Aira Mitsuki: ‘Copy’ – Album Review


Released: September 8, 2008

Aira Mitsuki’s record Copy is a bit of a mystery. Hailing from the prefecture of Saitama, Ms. Mitsuki was the winner of the 2007 Mega Trance singing competition, recorded her debut track “Colorful Tokyo Sound No. 9”, and the song even landed a major gig for the Japanese release of the science-action flick Transformers. It looked incredibly bright for Aira’s career music, but Copy, her debut record, didn’t manage to bump sales upwards on its initial release, peaking at a mere 48 on the Oricon Albums Chart and sold just over 5,000 units overall. But whilst she’s proven to be the digital J-electro princess of Japan since, it’s still a fascinating conundrum as to why Copy didn’t do so well. Because to be quite frankly honest, Copy is a pretty catchy and astonishing debut.

The album is an electro-feuded collection of catchy hooks, synthetic production, and a complete saturation of auto tune and vocoder pyrotechnics. Majority of the composing and production is handled by To-West, amongst many others, many of whom probably thought that Yasutaka Nakata’s mid-2000s streak of club-pumping albums would be a credible approach on a young artist such as Aira Mitsuki. However, though it may sound similar to Yasutaka’s sound, Copy still penetrates a pretty convincing and original sound without sounding to unauthentic or recyclable. Songs like the pop-friendly “Galaxy Boy”, dance-ready “China Discotica”, the Perfume-esque “Colorful Tokyo Sound No. 9” (that title though…), or sparkly “Heart Line Alive” bring forth a club-ready rhythm that still works around Aira’s over-dosed autotune vocals.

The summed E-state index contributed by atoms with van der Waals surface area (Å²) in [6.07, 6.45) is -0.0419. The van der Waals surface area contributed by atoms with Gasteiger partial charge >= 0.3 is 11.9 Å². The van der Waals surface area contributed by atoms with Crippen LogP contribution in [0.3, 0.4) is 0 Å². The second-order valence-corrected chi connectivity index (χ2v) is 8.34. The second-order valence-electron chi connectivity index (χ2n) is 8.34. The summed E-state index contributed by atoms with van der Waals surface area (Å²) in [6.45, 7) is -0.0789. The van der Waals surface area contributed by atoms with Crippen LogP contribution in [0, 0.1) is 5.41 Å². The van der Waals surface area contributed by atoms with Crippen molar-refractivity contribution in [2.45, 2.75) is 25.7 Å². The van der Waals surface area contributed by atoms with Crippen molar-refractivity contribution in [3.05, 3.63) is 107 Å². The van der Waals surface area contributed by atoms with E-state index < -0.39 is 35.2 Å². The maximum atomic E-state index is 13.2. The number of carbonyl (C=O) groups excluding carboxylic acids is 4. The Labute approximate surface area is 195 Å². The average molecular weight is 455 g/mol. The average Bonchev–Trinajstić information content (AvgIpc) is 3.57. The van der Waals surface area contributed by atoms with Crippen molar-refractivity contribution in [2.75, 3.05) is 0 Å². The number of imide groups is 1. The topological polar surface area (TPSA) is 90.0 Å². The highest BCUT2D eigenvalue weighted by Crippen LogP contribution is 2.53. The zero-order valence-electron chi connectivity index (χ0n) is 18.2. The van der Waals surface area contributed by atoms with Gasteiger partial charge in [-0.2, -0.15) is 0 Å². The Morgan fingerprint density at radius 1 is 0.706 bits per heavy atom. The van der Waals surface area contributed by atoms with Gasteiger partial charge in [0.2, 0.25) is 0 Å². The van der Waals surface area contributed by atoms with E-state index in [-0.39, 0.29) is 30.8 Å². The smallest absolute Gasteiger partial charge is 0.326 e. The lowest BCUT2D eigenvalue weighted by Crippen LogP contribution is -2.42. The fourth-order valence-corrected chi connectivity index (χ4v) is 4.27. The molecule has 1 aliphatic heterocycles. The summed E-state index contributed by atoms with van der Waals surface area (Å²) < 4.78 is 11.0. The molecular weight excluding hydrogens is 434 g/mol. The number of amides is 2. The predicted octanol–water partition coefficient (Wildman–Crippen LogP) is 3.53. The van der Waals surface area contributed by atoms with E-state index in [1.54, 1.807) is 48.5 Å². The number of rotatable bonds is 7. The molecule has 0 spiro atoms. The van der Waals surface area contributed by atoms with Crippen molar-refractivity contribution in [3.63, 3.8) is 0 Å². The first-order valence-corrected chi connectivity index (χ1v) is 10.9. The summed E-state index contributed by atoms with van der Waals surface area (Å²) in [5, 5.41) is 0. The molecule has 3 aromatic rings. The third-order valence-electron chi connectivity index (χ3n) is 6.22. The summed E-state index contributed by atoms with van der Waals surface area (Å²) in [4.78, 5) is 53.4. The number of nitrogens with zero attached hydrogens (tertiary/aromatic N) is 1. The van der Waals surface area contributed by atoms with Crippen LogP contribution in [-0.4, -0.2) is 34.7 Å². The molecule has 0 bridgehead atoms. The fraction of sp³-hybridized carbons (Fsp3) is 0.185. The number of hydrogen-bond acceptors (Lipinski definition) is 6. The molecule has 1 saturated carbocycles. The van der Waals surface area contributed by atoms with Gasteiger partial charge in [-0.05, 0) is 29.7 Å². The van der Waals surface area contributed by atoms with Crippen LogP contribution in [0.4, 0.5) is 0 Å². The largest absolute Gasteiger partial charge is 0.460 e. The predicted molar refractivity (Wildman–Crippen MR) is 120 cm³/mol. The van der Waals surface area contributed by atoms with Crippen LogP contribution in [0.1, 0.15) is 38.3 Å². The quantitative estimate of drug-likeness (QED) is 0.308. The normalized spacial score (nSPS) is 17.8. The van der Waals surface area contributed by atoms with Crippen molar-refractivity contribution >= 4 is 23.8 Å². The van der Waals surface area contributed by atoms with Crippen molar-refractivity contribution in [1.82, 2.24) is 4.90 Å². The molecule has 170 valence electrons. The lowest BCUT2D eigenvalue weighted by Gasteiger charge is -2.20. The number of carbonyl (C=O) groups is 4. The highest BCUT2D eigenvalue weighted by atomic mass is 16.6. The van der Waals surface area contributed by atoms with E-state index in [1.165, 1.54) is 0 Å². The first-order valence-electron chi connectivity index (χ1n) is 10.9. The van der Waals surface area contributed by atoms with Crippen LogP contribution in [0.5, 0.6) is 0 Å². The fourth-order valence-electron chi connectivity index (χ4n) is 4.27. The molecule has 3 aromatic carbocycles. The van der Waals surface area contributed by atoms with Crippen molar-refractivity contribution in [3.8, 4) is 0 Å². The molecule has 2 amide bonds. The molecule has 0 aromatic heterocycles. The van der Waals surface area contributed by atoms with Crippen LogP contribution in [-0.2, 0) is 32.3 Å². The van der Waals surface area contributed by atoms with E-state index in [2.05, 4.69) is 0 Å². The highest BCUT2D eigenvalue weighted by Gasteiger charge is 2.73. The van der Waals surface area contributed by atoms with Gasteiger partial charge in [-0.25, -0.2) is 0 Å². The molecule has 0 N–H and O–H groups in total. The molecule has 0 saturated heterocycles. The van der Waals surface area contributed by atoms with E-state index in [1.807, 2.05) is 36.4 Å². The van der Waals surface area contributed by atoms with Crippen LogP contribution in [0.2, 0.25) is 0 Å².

Moreover, some tracks focus more on the backing tracks rather than the overall desultory lyrical content or themes; for example, the groovy “Fantasy Candy”, the bassy “Height Bash”, or the stylishly simplistic “Swallowtail D.A.N.C.E.” (yet another unconventional song title). However, at times, Copy feels repetitive, and following tracks start to feel trivial to the rest of the set, like bland offerings “Yellow Supercar”, “Darling Wondering Staring”, “Happiness Land”, or the additional remix versions (although they sound is very mellowed out). Particularly the latter features on the album, they all sound like Aira is trying to dab into the generic market of J-Pop. Thankfully, Copy only suffers from these tracks and doesn’t necessarily make Aira your typical Japanese idol.

Overall, Copy is a pretty trendy and slick electropop album. Unlike many other sole musicians in the Japanese scene, Aira Mitsuki had proven that youngsters like her don’t have to follow suit into pretty yet characterless field of pop to make pretty good music. Because, all in all, Copy is a damn good record that includes everything and every element to make a catchy pop hit.

Track list (Bold means best tracks)

  1. GALAXY BOY ~Liam’s favorite~
  2. China Discotica
  3. Colorful Tokyo Sounds No. 9
  4. Darling Wonderful Staring
  6. China Discotica (Substance remix)
  7. Fantasy Candy
  8. High Bash
  9. Swallowtail D.A.N.C.E.
  10. Beep Count Fantastic (feat. Terukado)
  11. Yellow Supercar
  12. Happiness Land



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